any good if we get enthusiastic people lower down the departments
and the top management is all saying, "This is too difficult."
Chairman: I think we are finding in many cases
that they are also very keen to make sure that as part of getting
the innovative culture going that they do tap-in to what is going
on and where they can find people who are much younger and have
drive. The Civil Service is changing from being one where it is
completely hierarchial and determines by age what your role is,
to one where there is more scope for recognising talent. This
is obviously a big issue.
929. I am sure that amongst other things that
you have been doing you have kept a close eye on bench-marking
elsewhere in the world, and good examples are where government
departments have applied e-commerce not only in a sense, within
their existing business, but to transform the business. Can you
give us one or two examples of very good current best practice
around the world, in the United States or Europe, where you think
this is where we should really be at and where you could actually
say to ministers or civil servants, "It can really work.
If you go there you will see how it works", because at the
moment it seems very general? The income tax thing, for example,
my recollection is that in the last few days it has all been taken
off because there is a security glitch and it did not really work.
(Mr Allan) I can give you an example. In Australia,
where my previous job was, what is interesting there is that a
lot of the services are delivered at State level rather than at
Federal Government level. The State that has devoted most effort
of this is Victoria, and in Melbourne there are a very extensive
range of services you can do online. They have put in a huge effort,
driven very much because the government ministers then responsible
for that in Victoria were personally committed and drove it forward.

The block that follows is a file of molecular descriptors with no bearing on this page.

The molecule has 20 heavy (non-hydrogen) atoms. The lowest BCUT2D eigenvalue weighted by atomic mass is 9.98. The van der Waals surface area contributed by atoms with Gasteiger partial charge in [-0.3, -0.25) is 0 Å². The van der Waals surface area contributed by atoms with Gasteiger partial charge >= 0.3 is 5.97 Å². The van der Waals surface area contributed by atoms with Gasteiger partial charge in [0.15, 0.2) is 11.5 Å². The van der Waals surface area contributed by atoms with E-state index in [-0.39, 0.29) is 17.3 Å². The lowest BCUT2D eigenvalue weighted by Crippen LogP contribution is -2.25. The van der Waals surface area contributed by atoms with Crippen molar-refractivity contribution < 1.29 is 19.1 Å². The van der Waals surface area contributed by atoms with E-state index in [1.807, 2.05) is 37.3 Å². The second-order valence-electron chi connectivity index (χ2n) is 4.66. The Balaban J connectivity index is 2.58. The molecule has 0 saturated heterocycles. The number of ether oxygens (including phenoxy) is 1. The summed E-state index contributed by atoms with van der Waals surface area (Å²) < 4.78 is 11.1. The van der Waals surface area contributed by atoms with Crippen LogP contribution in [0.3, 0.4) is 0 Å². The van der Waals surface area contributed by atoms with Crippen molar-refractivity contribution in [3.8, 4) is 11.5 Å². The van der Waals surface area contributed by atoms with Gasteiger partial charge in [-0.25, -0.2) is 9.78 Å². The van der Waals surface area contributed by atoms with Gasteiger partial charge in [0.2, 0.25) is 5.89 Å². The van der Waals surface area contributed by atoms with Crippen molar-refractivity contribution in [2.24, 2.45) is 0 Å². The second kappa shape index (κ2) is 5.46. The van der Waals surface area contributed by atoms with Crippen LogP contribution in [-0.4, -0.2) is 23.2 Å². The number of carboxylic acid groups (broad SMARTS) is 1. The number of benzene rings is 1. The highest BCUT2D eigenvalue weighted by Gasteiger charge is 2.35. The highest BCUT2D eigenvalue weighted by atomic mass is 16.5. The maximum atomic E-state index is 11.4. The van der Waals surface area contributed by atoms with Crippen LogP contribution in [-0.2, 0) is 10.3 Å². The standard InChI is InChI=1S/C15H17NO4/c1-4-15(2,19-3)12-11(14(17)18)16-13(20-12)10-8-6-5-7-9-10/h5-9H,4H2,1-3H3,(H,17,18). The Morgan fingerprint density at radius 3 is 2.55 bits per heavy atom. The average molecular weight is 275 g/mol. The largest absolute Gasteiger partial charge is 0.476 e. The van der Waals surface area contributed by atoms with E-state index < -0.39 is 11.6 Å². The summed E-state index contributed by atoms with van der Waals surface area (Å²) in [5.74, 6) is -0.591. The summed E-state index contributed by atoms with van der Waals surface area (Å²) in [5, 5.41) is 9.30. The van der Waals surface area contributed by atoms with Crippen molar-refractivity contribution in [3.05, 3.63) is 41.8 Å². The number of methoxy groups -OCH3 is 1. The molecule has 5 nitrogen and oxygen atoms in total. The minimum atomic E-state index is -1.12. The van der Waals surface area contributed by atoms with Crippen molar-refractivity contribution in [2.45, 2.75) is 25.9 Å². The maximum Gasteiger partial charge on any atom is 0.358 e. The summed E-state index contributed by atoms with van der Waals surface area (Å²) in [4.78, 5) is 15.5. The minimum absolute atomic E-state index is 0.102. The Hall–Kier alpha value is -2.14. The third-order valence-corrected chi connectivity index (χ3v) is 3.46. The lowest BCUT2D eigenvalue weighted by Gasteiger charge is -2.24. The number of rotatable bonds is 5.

So the interesting thing is that it is not true in every state
in Australia, some of the other have devoted less effort to this
and have not made nearly as much progress, but in Victoria you
can make a number of payments on-line and you can get an extensive
range of information. One of the statistics that interested me
when I was there talking to people was that they enabled people
to pay parking fines on-line and they did the business case on
the basis that 2 per cent of the transactions would be paid online
and discovered within a year that they were getting 20 per cent
paid online. That may say something about the sort of people who
get parking fines, but nonetheless it is a remarkable statistic.
Lord Woolmer: Some of the best have been the
Scandinavians who have put in a big effort. The Finns and the
Swedes have put in a lot of effort on e-government. The Finns,
for example, have quite ambitious plans using national government
issued smart cards for identification, which clearly does raise
Lord Faulkner of Worcester
930. Has it ever occurred to you that your remit
might cover this House and the other House of Parliament?
(Mr Allan) I think I would be very cautious to make
any assertion that my remit extended to cover that. I know that
there are separate organisations involved in this.
Lord Faulkner of Worcester: I would certainly
agree. I think it is very much to be encouraged, the work that
is going on.
931. I am interested very much in this issue
of transforming the business process rather than just having a
look at the way this may apply to something in a way they could
not do before, which in a sense is self-evident and the logical
thing to do and might reduce costs a bit, but does not transform
the business process. Which part of the service in the United
Kingdom at the moment is coming nearest to beginning to think
about transforming the business process as opposed to being able
to reach out on-line to the public?
(Mr Allan) I think my examples may go to some of the